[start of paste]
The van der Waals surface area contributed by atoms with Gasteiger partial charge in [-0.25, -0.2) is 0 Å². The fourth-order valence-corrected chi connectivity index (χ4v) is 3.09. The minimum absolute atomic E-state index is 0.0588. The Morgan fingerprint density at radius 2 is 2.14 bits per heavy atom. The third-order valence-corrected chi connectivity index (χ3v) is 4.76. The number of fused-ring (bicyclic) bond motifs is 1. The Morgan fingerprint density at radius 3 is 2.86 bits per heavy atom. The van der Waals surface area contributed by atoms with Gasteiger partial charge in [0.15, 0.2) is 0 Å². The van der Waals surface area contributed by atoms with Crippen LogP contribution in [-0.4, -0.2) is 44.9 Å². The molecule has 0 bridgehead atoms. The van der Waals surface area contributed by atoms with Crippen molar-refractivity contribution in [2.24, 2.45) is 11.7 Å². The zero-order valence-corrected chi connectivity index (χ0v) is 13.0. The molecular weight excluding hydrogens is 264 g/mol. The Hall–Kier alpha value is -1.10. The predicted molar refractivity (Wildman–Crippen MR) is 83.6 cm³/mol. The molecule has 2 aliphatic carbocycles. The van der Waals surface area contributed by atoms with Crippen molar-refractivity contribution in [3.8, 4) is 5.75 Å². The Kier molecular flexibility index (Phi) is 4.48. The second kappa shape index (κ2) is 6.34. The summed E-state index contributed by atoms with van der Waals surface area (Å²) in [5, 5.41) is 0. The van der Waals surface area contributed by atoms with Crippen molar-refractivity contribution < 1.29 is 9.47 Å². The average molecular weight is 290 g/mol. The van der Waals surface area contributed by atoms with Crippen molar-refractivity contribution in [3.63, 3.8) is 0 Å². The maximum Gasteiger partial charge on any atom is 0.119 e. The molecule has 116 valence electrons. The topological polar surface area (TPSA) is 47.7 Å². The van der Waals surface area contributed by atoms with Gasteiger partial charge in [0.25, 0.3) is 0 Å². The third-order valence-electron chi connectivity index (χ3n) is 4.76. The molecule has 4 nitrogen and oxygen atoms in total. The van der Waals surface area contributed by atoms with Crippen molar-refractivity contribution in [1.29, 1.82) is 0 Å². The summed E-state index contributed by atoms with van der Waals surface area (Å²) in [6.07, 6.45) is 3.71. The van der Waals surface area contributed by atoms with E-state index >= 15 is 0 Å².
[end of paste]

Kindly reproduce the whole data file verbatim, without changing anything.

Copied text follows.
The van der Waals surface area contributed by atoms with Gasteiger partial charge in [-0.25, -0.2) is 0 Å². The fourth-order valence-corrected chi connectivity index (χ4v) is 3.09. The minimum absolute atomic E-state index is 0.0588. The Morgan fingerprint density at radius 2 is 2.14 bits per heavy atom. The third-order valence-corrected chi connectivity index (χ3v) is 4.76. The number of fused-ring (bicyclic) bond motifs is 1. The Morgan fingerprint density at radius 3 is 2.86 bits per heavy atom. The van der Waals surface area contributed by atoms with Gasteiger partial charge in [0.15, 0.2) is 0 Å². The van der Waals surface area contributed by atoms with Crippen LogP contribution in [-0.4, -0.2) is 44.9 Å². The molecule has 0 bridgehead atoms. The van der Waals surface area contributed by atoms with Crippen molar-refractivity contribution in [2.24, 2.45) is 11.7 Å². The zero-order valence-corrected chi connectivity index (χ0v) is 13.0. The molecular weight excluding hydrogens is 264 g/mol. The Hall–Kier alpha value is -1.10. The predicted molar refractivity (Wildman–Crippen MR) is 83.6 cm³/mol. The molecule has 2 aliphatic carbocycles. The van der Waals surface area contributed by atoms with Crippen molar-refractivity contribution in [3.8, 4) is 5.75 Å². The Kier molecular flexibility index (Phi) is 4.48. The second kappa shape index (κ2) is 6.34. The summed E-state index contributed by atoms with van der Waals surface area (Å²) in [5, 5.41) is 0. The van der Waals surface area contributed by atoms with Crippen molar-refractivity contribution < 1.29 is 9.47 Å². The average molecular weight is 290 g/mol. The van der Waals surface area contributed by atoms with Crippen molar-refractivity contribution in [3.63, 3.8) is 0 Å². The maximum Gasteiger partial charge on any atom is 0.119 e. The molecule has 116 valence electrons. The topological polar surface area (TPSA) is 47.7 Å². The van der Waals surface area contributed by atoms with Gasteiger partial charge in [0.25, 0.3) is 0 Å². The third-order valence-electron chi connectivity index (χ3n) is 4.76. The molecule has 4 nitrogen and oxygen atoms in total. The van der Waals surface area contributed by atoms with Crippen molar-refractivity contribution in [1.29, 1.82) is 0 Å². The summed E-state index contributed by atoms with van der Waals surface area (Å²) in [6.07, 6.45) is 3.71. The van der Waals surface area contributed by atoms with E-state index >= 15 is 0 Å².